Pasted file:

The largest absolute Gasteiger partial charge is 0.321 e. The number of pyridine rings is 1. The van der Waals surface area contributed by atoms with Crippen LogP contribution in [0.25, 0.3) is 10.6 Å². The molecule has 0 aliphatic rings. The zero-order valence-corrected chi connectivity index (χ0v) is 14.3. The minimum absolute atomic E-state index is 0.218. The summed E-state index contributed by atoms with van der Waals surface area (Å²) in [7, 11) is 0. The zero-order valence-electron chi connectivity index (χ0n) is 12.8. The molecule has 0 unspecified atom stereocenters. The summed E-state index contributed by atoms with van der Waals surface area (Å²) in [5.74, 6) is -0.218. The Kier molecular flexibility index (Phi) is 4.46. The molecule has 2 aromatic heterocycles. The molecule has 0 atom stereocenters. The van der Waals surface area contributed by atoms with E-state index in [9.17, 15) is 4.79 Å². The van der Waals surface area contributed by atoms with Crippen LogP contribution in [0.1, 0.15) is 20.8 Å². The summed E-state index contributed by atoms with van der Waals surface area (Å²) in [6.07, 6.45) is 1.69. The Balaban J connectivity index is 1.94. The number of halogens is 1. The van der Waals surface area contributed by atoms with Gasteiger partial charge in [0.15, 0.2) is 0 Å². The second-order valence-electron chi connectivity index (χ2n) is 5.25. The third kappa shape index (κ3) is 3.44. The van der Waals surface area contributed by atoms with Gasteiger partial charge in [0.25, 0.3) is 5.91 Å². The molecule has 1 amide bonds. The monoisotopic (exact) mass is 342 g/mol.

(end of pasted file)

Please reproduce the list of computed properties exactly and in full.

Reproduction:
The largest absolute Gasteiger partial charge is 0.321 e. The number of pyridine rings is 1. The van der Waals surface area contributed by atoms with Crippen LogP contribution in [0.25, 0.3) is 10.6 Å². The molecule has 0 aliphatic rings. The zero-order valence-corrected chi connectivity index (χ0v) is 14.3. The minimum absolute atomic E-state index is 0.218. The summed E-state index contributed by atoms with van der Waals surface area (Å²) in [7, 11) is 0. The zero-order valence-electron chi connectivity index (χ0n) is 12.8. The molecule has 0 unspecified atom stereocenters. The summed E-state index contributed by atoms with van der Waals surface area (Å²) in [5.74, 6) is -0.218. The Kier molecular flexibility index (Phi) is 4.46. The molecule has 2 aromatic heterocycles. The molecule has 0 atom stereocenters. The van der Waals surface area contributed by atoms with E-state index in [9.17, 15) is 4.79 Å². The van der Waals surface area contributed by atoms with Crippen LogP contribution in [0.1, 0.15) is 20.8 Å². The summed E-state index contributed by atoms with van der Waals surface area (Å²) in [6.07, 6.45) is 1.69. The Balaban J connectivity index is 1.94. The number of halogens is 1. The van der Waals surface area contributed by atoms with Gasteiger partial charge in [0.15, 0.2) is 0 Å². The second-order valence-electron chi connectivity index (χ2n) is 5.25. The third kappa shape index (κ3) is 3.44. The van der Waals surface area contributed by atoms with Gasteiger partial charge in [0.25, 0.3) is 5.91 Å². The molecule has 1 amide bonds. The monoisotopic (exact) mass is 342 g/mol.